5 of the Best Genre Defining Games

The gaming world of today is cluttered with an endless maze of genres, sub-genres, cross-over genres and even sub-cross-over genres. There is literally a game for everyone and anyone. By now there is probably even a genre for games that aren’t games… probably not, but you get what I’m saying (They’re called interactive movies now – see Beyond: Two Souls – Ed).

But none of these genres would exist if certain gaming titles hadn’t come along to revolutionise the industry and make their mark as the so-called “ancestors” of the gaming world.

So in this list we want to explore five titles that we feel have left lasting marks on the history of gaming and shaped the future of our most beloved past time.

Now before we jump in, this list is not the definitive final say on the matter. Rather see it as the starting point of a discussion. Which games do you think have defined their genre?

Platformer – Super Mario Bros.

MarioSuper Mario Bros. is a legend among games and has turned the Mario franchise into a household name, even among those who don’t even have the faintest idea of what a video game is (P.S. this is a completely unverifiable fact).

This game boasts an almost omnipotent prominence and, I dare say, is the sole reason that the games industry enjoys the success it does today. With its release in 1985 it resurrected the crashing American game market in the dark post-Atari era, going on to be hailed as “The Greatest Game of All Time” by IGN back in 05. Over the three decades following its release it became the best-selling game on a single platform, until it was overtaken by Wii Sports (say what now?)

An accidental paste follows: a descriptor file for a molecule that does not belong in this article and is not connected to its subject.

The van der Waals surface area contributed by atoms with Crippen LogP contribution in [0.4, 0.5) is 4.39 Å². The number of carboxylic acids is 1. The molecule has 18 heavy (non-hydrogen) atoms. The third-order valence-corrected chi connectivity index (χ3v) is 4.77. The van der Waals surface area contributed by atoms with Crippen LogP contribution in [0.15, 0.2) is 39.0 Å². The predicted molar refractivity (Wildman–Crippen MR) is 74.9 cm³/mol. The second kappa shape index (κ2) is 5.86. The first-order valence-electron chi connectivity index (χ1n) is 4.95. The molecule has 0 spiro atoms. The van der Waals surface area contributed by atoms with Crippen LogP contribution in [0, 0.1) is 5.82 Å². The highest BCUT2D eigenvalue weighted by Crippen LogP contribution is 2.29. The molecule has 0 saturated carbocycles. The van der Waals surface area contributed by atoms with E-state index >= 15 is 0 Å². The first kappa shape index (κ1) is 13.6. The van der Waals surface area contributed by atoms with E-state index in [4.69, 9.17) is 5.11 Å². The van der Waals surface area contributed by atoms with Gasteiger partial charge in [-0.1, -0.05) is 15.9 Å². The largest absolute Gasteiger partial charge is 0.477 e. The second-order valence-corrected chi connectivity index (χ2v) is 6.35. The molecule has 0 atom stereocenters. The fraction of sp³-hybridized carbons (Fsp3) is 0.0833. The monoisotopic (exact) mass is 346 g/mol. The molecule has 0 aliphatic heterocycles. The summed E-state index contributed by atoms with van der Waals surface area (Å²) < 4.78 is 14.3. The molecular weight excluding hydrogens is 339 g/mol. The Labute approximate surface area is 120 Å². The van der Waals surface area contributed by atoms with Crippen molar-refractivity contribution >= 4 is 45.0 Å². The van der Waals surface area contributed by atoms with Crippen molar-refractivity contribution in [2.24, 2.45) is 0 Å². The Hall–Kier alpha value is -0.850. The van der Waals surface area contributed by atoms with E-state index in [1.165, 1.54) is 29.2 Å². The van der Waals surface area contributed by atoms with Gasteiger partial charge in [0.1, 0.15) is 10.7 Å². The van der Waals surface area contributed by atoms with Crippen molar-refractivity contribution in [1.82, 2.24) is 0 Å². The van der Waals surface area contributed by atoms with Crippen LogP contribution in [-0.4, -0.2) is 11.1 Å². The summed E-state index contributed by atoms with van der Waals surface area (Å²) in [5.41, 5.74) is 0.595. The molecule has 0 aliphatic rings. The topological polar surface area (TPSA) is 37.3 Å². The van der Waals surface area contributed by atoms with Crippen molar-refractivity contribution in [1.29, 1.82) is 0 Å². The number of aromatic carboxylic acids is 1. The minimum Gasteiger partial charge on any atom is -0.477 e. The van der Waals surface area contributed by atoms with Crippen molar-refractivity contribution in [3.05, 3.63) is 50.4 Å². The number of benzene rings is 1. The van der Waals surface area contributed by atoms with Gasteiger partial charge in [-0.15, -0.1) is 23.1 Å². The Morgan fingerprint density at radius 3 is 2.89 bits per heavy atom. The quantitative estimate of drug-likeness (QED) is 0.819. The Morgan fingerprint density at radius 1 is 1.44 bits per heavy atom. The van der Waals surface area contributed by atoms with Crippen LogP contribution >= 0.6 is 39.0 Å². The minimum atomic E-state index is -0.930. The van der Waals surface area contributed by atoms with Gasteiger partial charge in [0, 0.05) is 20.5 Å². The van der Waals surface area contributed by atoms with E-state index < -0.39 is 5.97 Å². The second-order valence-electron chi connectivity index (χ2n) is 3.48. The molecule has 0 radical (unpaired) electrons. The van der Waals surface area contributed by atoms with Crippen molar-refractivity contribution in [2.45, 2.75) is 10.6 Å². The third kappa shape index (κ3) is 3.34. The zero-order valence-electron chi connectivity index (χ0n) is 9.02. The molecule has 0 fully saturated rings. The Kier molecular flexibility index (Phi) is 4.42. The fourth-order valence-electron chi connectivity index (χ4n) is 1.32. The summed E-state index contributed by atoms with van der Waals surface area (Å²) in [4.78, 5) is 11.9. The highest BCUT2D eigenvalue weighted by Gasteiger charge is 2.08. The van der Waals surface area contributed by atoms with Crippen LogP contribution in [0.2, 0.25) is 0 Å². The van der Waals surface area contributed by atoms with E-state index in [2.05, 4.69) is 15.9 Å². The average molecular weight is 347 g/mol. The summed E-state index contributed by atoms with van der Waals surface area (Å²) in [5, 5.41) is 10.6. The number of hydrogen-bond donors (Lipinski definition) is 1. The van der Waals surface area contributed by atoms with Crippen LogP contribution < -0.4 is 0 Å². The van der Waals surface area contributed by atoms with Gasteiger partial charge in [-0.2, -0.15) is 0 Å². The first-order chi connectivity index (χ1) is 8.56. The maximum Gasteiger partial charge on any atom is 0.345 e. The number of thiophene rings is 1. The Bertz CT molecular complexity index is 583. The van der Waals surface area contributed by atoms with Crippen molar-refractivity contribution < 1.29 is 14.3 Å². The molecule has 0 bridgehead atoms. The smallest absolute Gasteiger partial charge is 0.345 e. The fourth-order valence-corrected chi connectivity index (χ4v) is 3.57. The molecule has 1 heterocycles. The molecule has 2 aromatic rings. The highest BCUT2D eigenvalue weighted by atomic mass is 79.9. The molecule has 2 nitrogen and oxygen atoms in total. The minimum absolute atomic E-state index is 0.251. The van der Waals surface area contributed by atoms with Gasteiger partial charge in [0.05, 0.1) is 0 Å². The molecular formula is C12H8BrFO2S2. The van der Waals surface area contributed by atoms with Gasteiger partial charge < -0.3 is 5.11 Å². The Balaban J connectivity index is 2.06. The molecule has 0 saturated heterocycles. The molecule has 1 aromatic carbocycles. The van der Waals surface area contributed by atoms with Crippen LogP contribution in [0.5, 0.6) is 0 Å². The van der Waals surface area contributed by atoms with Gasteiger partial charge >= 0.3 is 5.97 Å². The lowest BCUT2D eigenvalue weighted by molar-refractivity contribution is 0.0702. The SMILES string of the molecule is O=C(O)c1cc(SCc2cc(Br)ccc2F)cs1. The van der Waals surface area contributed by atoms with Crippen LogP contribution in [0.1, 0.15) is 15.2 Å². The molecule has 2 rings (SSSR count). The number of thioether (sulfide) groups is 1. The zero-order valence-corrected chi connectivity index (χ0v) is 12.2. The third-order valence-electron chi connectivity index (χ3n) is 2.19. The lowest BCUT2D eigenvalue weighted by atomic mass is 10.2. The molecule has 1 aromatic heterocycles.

You play as Mario, an Italian plumber that must travel through the Mushroom Kingdom to save Princess Peach from the evil clutches of the turtle dragon, Bowser, the main antagonist of the franchise (only Nintendo can think up a scenario like this).

The game’s developers, Nintendo R&D4, put strong focus on player controls and level design, two aspects that has become synonymous with Nintendo games. It was also the first platform game to introduce the then-innovative concept of side-scrolling. Games before Super Mario Bros., such as Donkey Kong and the Mario Bros. games, had the characters running and jumping around on a single static screen. Side-scrolling allowed the player, as they started nearing the edge of the screen, to reveal more of the level and set the stage for the future.

This innovation and the strong focus on controls and level design combined with a simple yet powerful story lead by an unlikely hero is the recipe that I think lead to this game’s astonishing success.

Versus Fighters – Street Fighter II

SSF2Most young gamers won’t realise the significance of Street Fighter II’s impact on fighting games. Compared to today’s standards it might look severely outdated but with its release back in 1987, it was one of the best looking games around and it single-handedly revolutionised the future of the versus genre.

The original Street Fighter had only one punch and one kick button, featured only 3 special moves and provided the player with only two characters (which were basically just palette switches of the same sprite). But with the release of its successor four years later (1991), the franchise became a whole other beast.

It presented a roster of eight vivid characters, each with their own unique and distinctive fighting styles and it added a drastically evolved move set. It also introduced many new and innovative features that can be seen in all fighters today such as health bars at the top of the screen, grappling moves, combo strings and best-of-three matches.

Street Fighter II has been regularly hailed as the pioneer of the fighter genre and has given birth to one of the greatest franchises in the history of gaming.

First Person Shooter – Wolfenstein 3D

WolfensteinWolfenstein 3D is known as the “grandfather of shooters” and is credited for laying the groundwork for all first person shooters (FPS) that succeeded it.